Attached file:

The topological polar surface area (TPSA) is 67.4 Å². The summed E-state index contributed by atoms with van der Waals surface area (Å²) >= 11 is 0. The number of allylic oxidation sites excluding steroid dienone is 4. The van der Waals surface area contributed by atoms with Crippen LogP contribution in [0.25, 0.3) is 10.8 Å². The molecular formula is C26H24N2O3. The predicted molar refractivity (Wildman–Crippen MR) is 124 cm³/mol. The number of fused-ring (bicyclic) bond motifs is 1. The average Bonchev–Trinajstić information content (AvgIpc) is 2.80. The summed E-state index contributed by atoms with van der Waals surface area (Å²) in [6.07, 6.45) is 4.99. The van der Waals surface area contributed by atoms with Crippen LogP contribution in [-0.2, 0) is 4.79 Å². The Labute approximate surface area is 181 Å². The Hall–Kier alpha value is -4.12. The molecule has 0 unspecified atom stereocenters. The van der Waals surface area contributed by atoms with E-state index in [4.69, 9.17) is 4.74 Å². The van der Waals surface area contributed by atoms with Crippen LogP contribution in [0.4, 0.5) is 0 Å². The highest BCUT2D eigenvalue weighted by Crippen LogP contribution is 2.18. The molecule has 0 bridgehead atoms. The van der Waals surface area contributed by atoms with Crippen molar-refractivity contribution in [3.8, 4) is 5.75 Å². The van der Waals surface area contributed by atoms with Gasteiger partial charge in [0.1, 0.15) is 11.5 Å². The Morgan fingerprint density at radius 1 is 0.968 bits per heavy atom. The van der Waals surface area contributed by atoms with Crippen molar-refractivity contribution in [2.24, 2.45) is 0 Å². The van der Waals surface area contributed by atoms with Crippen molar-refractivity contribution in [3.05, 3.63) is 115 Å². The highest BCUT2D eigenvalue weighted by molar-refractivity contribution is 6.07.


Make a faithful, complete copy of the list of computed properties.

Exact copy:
The topological polar surface area (TPSA) is 67.4 Å². The summed E-state index contributed by atoms with van der Waals surface area (Å²) >= 11 is 0. The number of allylic oxidation sites excluding steroid dienone is 4. The van der Waals surface area contributed by atoms with Crippen LogP contribution in [0.25, 0.3) is 10.8 Å². The molecular formula is C26H24N2O3. The predicted molar refractivity (Wildman–Crippen MR) is 124 cm³/mol. The number of fused-ring (bicyclic) bond motifs is 1. The average Bonchev–Trinajstić information content (AvgIpc) is 2.80. The summed E-state index contributed by atoms with van der Waals surface area (Å²) in [6.07, 6.45) is 4.99. The van der Waals surface area contributed by atoms with Crippen LogP contribution in [-0.2, 0) is 4.79 Å². The Labute approximate surface area is 181 Å². The Hall–Kier alpha value is -4.12. The molecule has 0 unspecified atom stereocenters. The van der Waals surface area contributed by atoms with E-state index in [4.69, 9.17) is 4.74 Å². The van der Waals surface area contributed by atoms with Crippen LogP contribution in [0.4, 0.5) is 0 Å². The highest BCUT2D eigenvalue weighted by Crippen LogP contribution is 2.18. The molecule has 0 bridgehead atoms. The van der Waals surface area contributed by atoms with Crippen molar-refractivity contribution in [3.8, 4) is 5.75 Å². The van der Waals surface area contributed by atoms with Gasteiger partial charge in [0.1, 0.15) is 11.5 Å². The Morgan fingerprint density at radius 1 is 0.968 bits per heavy atom. The van der Waals surface area contributed by atoms with Crippen molar-refractivity contribution in [2.24, 2.45) is 0 Å². The van der Waals surface area contributed by atoms with Crippen molar-refractivity contribution in [3.05, 3.63) is 115 Å². The highest BCUT2D eigenvalue weighted by molar-refractivity contribution is 6.07.